By figuring out these 3 factors helped us finally found a place after months of searching and me almost giving up on getting a house. Most important, don’t rush to put in an offer for a place you’re not comfortable or happy with just because of cost and competition. I’m so glad I did not do that when I was so desperate just to get a house in a competitive seller market. We close on our house next week and I’m so glad house hunting is over for us and we have a place that checks all the boxes that we want. 

Post # 11
779 posts
Busy bee
  • Wedding: September 2017 - Pearson Convention Centre

Try making a list of all of your must haves and narrow it down to a few locations that might make your search easier and not so stressful

Post # 12
271 posts
Helper bee

bridetobe2018 :  small world!! We bought our house about a year and a half ago right before the market got super crazy. Feel free to PM me if you have any questions. I have lots of great resources if you need!

Post # 13
98 posts
Worker bee
  • Wedding: August 2018

Hey bee, sounds like a sucky time.  🙁  I’ve heard plenty of stories about the Seattle housing market.  Fiance and I are closing on our house TOMORROW (ahhh) but in our case, house had been sitting on the market for nearly six months and we were the first and only offer.  As you might guess, market is not very hot here (despite home prices creeping up in recent years).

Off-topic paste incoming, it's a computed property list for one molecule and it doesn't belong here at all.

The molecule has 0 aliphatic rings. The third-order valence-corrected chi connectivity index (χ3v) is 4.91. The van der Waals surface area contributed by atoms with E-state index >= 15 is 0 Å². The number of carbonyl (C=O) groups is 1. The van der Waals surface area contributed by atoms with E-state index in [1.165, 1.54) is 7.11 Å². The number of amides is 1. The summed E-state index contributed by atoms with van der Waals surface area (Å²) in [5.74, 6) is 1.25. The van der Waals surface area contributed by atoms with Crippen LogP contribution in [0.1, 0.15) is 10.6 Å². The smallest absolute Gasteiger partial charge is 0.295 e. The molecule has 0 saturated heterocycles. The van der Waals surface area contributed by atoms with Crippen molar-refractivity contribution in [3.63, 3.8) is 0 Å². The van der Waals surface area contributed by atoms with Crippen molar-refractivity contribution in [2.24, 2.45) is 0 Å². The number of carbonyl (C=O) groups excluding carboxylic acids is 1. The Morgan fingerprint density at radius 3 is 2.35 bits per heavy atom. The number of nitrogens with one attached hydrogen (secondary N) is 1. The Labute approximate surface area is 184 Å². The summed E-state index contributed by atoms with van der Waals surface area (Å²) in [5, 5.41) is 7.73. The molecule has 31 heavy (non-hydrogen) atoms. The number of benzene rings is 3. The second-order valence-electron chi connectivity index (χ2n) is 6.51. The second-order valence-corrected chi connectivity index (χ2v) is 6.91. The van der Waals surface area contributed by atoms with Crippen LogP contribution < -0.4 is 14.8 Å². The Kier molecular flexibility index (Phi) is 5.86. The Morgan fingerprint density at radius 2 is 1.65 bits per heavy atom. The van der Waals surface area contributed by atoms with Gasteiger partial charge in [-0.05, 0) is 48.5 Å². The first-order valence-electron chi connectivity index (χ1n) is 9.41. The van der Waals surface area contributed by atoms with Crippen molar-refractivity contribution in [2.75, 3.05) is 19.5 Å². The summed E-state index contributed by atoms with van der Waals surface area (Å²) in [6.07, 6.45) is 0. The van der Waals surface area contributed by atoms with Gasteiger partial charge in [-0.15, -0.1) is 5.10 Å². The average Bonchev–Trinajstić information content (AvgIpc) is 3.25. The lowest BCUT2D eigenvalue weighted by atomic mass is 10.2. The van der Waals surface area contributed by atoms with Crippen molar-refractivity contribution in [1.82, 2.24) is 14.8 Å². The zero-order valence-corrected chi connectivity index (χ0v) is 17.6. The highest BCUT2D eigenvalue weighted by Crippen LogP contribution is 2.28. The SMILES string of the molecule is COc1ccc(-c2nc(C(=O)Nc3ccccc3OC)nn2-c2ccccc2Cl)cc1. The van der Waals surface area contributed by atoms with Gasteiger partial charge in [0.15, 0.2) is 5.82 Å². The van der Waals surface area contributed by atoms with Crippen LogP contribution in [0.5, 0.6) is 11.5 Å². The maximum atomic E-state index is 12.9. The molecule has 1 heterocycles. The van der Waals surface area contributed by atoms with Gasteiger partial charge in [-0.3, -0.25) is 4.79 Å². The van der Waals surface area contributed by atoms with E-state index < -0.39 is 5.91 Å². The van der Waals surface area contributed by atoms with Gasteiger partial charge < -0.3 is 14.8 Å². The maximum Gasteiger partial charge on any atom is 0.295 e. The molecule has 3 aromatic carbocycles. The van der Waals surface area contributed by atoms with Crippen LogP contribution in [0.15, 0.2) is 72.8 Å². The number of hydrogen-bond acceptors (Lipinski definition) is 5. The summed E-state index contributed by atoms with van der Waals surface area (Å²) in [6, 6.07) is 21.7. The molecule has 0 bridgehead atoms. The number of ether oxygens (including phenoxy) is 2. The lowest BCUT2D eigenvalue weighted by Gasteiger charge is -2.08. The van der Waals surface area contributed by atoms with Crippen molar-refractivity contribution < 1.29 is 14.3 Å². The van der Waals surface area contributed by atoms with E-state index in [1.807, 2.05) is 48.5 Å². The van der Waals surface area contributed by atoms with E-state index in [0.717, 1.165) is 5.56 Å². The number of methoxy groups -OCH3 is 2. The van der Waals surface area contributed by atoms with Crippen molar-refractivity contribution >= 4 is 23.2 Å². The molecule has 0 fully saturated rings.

However, I originally hail from the Bay Area, which is arguably worse than Seattle.  The horrific housing scene is one of the primary reasons that I stayed in the Rust Belt after college.  A few years ago, some friends of ours lucked out with a short sale on a condo in a bleak industrial neighborhood (that has since become the new hotness and is being built up like crazy).  It was a drawn out and relatively difficult process, but they got a pretty good deal for the area.  They were desparate to get a place after having been Ellis Act evicted from their apartment and resorting to living with parents in south bay and enduring a hellish commute.  They said the best thing about homeowning was that they couldn’t get evicted.  Even so, they paid three times as much for small loft condo than we did for a huge six bedroom Victorian.